The New York Yacht Club remains a proud private social club devoted to yachting, with their main clubhouse on 44th Street in Midtown as well as Harbour Court in Newport RI (a town where historically many wealthy New York families owned summer houses).. It was founded in 1844. Over the years, members have included many of New York’s financial elite and various celebrities including several Astors, JP Morgan, Walter Cronkite, Ted Turner, David Rockefeller, William Buckley, and Bernie Madoff. The original clubhouse was in Hoboken, New Jersey. (The small modest building has been moved several times and now is located in Newport.) Other clubhouses have been located various places in New York City. in 1901 they moved into their current club on 44th Street. The NYYC is one of New York’s oldest social institutions. It’s older than the West Side Tennis Club, the New York Police Department, the New York Yankees (or the Major Leagues for that matter), the NY YMCA, the Metropolitan Opera, the Metropolitan Museum, the Players Club, etc. It outlasted Tammany Hall and St George’s Cricket Club.
Here are several sites in New York related to the New York Yacht Club you can visit:
The 44th Street Clubhouse, built from 1899-1901
1. The 44th Street Clubhouse.
The NYYC’s clubhouse on 44th Street between 5th and 6th Avenues is one of the true architectural gems of the city. Opened and 1901, the Beaux Arts masterpiece was built by the firm Warren and Wetmore, who also built Grand Central Terminal. The limestone exterior has numerous nautical features including carvings meant to represent 17th century Dutch yachts. The interior is even more exquisite, featuring many many model ships and the general plush you you expect in an exclusive club. However, to get in one must be either a member or invited by one, except on rare days when it is open to non-members such as Open House New York. In any case, there’s a strict dress code (absolutely no denim) and photos are not allowed. Still, even if you can’t get inside, just the exterior is worth the trip. It’s just a few minutes walk from either Times Square or Grand Central.
The McFarlane-Bredt House in Alice Austen Park. The building is currently closed for restoration.
2. The McFarlane-Bredt House at Alice Austen Park on Staten Island.
View of New York Harbor from near the McFarlane-Bredt House
This house built in the 1840s as a private home was purchased by the NYYC in 1868 and was their clubhouse for 3 years. From here, members watched the 1870 America’s Cup in New York Harbor, the first defense of the Cup. The building is an Italian-Swiss style villa and sits in Alice Austen Park, and until relatively recently was a residential building (after the NYYC sold the building in 1871 it was divided into 4 apartments). Unfortunately the building is fenced off today and is undergoing a slow restoration process. The park plans to eventually open it to the public as an exhibit on the NYYC. Still, Alice Austin Park is worth a visit, which also contains the late 1600s Alice Austen House, named after a famous Staten Island photographer who lived there. The park has stunning views of New York Harbor, Manhattan and the Verrazano-Narrows Bridge. The park is also near several attractions, including the Garibaldi Meucci Museum and Fort Wadsworth.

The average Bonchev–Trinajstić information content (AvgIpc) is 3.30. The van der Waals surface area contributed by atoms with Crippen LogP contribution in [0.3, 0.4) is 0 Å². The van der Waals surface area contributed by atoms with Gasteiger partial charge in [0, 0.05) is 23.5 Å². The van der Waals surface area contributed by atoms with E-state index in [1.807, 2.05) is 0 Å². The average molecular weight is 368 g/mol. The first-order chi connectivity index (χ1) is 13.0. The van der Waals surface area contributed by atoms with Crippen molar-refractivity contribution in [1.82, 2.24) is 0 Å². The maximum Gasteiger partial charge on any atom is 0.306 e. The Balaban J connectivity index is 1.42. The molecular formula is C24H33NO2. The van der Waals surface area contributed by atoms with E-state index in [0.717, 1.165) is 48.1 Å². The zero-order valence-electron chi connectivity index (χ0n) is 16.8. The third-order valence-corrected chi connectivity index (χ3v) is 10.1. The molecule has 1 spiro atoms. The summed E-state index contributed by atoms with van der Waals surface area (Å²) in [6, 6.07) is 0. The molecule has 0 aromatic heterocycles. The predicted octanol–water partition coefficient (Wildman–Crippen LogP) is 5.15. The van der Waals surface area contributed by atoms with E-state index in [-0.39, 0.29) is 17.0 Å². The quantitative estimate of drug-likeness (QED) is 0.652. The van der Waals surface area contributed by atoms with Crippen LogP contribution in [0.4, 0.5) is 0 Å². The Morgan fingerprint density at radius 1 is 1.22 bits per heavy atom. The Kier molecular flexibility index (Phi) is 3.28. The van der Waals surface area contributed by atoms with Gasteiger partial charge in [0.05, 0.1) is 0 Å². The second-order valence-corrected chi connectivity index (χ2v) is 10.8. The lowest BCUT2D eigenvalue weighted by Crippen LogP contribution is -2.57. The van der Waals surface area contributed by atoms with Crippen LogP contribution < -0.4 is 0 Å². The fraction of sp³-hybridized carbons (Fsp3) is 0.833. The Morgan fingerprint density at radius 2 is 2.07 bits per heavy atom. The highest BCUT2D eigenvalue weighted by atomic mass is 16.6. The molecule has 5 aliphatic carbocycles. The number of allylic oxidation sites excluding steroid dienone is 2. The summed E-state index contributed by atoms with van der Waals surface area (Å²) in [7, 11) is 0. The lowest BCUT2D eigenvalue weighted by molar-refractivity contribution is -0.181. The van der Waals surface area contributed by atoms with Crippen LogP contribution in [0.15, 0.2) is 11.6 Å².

Hoboken Cove Boathouse, a recreation of the original NYYC clubhouse once located here.
3. Hoboken Cove Boathouse, Hoboken, NY
Located at the intersection of Frank Sinatra Drive and Sinatra Drive North, this is the original location of the first New York Yacht Club Clubhouse, founded in 1845. A plaque marks the site. The building there today is a recreation of the NYYC’s first clubhouse and is a place for kayaking lessons today. The original clubhouse still stands, but it was moved to Newport, RI, on the grounds of the NYYC’s Harbour Court Clubhouse.
The mast of the Columbia, winner of the 1899 and 1901 America’s Cup
4. Mast of the Columbia, standing in Forest Hills Gardens in Queens.
At roughly 150 Greenway Terrace in the tranquil neighborhood Forest Hills Gardens stands a seemingly unlikely monument–the mast of Columbia, winner of two America’s Cups in 1899 and 1901. The flag was dedicated here by former President Theodore Roosevelt in 1917.